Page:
Closing the door on future land deals

Pupils cheering after receiving new schoolbags, shoes and uniforms from YWP in its ‘Back to School’ programme which sponsors school necessities for over 20,000 underprivileged students yearly.

FEDERAL Territory Foundation (YWP), which is mired in controversy presently, estimates it will be another three to five years before its land development ventures end.

Federal Territories Minister Khalid Abdul Samad, who is also YWP chairman, said in view of issues raised over sensitivity and conflict of interest, the ministry’s welfare arm took the decision to drop land deals part of its business.

“YWP ventured into land development in 2011, and it is currently the biggest contributor to our funds.

“Despite that being the case, we have decided to step back and look at other business opportunities. After all, there is not much land left anyway.

“There are 12 parcels of land in YWP’s possession, which were all transferred to the foundation before I was appointed as Federal Territories Minister.

Khalid: “YWP is needed, especially to help the B40 group.” — AZLINA ABDULLAH/The StarKhalid: “YWP is needed, especially to help the B40 group.” — AZLINA ABDULLAH/The Star

“Two of them were bought from Kuala Lumpur City Hall (DBKL) at market rate and the rest were obtained through alienation process by the Federal Land Commissioner.”

He said DBKL had land but the local authority could not develop it on their own because they could not apply for a development order (DO) as only a developer could do so.

“DBKL can sell their land to a private company or get into a joint venture.

“The private company buys and develops the land, so the profit goes to the company.

“But if DBKL sells to YWP and the latter develops it through a joint venture, at least 50% of the profit goes to charity, ” he highlighted.

He reiterated that he inherited the problem with the land deals.

“When I took over the seat, I inherited everything. YWP got the land with the mixed development status.”

Zaizalnizam: “YWP’s welfare programmes aim to help in five main areas.”Zaizalnizam: “YWP’s welfare programmes aim to help in five main areas.”

Khalid said YWP had been operating since 1986 but the foundation’s every action was only now questioned after the controversy over Taman Rimba Kiara.

He said the long overdue relocation of Bukit Kiara longhouse residents in Taman Tun Dr Ismail was the responsibility of the Federal Government.

“The Federal Government took over the rubber estate and relocated the residents to the longhouses temporarily for development. The residents were promised permanent homes.

“The government wants to fulfil its responsibility. Ten hectares of Taman Rimba Kiara were subdivided into 5.2ha for open area and 4.8ha for mixed development. The 4.8ha was alienated and sold to YWP for the purpose of settling the longhouse issue.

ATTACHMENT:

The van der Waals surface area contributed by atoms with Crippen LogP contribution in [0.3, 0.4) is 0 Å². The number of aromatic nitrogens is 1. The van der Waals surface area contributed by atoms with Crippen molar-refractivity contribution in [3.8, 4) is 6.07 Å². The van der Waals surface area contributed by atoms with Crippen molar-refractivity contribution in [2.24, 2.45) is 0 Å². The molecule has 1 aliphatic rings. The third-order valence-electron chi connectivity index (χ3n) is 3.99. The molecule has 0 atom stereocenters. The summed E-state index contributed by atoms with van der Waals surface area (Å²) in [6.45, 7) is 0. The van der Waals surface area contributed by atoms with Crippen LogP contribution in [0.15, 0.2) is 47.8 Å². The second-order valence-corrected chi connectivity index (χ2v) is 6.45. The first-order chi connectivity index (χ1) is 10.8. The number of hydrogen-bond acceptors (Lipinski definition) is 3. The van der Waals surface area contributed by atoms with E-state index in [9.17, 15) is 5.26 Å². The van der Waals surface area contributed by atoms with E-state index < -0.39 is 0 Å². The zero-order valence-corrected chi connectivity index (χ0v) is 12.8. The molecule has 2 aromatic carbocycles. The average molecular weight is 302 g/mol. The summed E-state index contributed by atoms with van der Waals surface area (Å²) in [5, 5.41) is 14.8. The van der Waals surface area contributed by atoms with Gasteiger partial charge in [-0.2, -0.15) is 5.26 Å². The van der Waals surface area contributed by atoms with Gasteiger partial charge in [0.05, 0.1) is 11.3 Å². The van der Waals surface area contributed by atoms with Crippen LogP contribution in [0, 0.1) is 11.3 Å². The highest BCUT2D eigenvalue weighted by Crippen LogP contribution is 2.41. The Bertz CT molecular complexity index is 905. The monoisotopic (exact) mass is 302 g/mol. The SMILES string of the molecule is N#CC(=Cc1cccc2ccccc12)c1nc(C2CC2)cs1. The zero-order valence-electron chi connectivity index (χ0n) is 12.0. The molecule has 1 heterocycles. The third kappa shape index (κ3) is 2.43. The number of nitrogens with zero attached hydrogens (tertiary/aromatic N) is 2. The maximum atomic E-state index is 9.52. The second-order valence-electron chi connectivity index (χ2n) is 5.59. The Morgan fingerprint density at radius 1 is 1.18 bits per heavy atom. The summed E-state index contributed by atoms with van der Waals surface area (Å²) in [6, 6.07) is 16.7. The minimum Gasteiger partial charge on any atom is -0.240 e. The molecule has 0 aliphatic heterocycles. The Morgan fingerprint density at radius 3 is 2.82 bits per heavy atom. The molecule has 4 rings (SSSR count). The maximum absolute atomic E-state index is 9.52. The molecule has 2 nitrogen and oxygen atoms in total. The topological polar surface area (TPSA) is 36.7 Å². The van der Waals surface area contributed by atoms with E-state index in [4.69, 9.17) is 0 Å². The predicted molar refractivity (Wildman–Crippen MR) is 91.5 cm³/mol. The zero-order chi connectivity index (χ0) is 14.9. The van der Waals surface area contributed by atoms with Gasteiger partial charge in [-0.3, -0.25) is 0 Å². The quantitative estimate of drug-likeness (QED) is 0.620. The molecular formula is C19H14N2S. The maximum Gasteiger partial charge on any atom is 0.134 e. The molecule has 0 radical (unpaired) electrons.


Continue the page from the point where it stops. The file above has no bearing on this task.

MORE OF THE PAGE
“YWP called for tender and from the few developers that submitted proposals, Memang Perkasa offered the best deal and was chosen.

“The conflict of interest issue arose when Memang Perkasa applied for the DO.

“Some are calling for the DO to be cancelled. If I cancel the DO, DBKL has to pay the developer. The money paid to purchase the land, which was about RM80mil, was paid to the Federal Land Commissioner.

“If DBKL were to cancel the DO, DBKL will have to pay for something it did not receive.”

He also stressed that the problem of permanent housing for the longhouse residents would be prolonged if this DO was cancelled.

“It is estimated that DBKL will have to pay RM150mil to the developer if the DO is cancelled, and there will be no progress on the longhouse residents’ problem.”

He, however, agreed that the approved project was originally too dense and it had been scaled down by half.

He added that his stand was in line with the government’s on honouring contracts.

The DO is issued by DBKL which is headed by the Kuala Lumpur mayor who reports to the Federal Territories Minister.

“Both of us sit on the YWP board, ” Khalid acknowledged.

He pointed out that the situation was not exclusive to YWP, citing Selangor Foundation, Mentri Besar Incorporated and Selangor State Development Corporation as examples.

“It is unfair to pick out YWP alone. State-run foundations are aplenty and commonly headed by the head of state.

“If government should not run business, all government-linked companies (GLCs) should close. That is too extreme.

“There is merit if the argument is that a politician must not be in charge of GLCs, but what if the politician is capable and competent, and appointed because of his skills?” he questioned.

Khalid said YWP had increased its transparency to prove its relevance.

“In the past, YWP’s welfare programmes were conducted through Umno branch leaders, but with the new administration, all programmes are done through the MPs.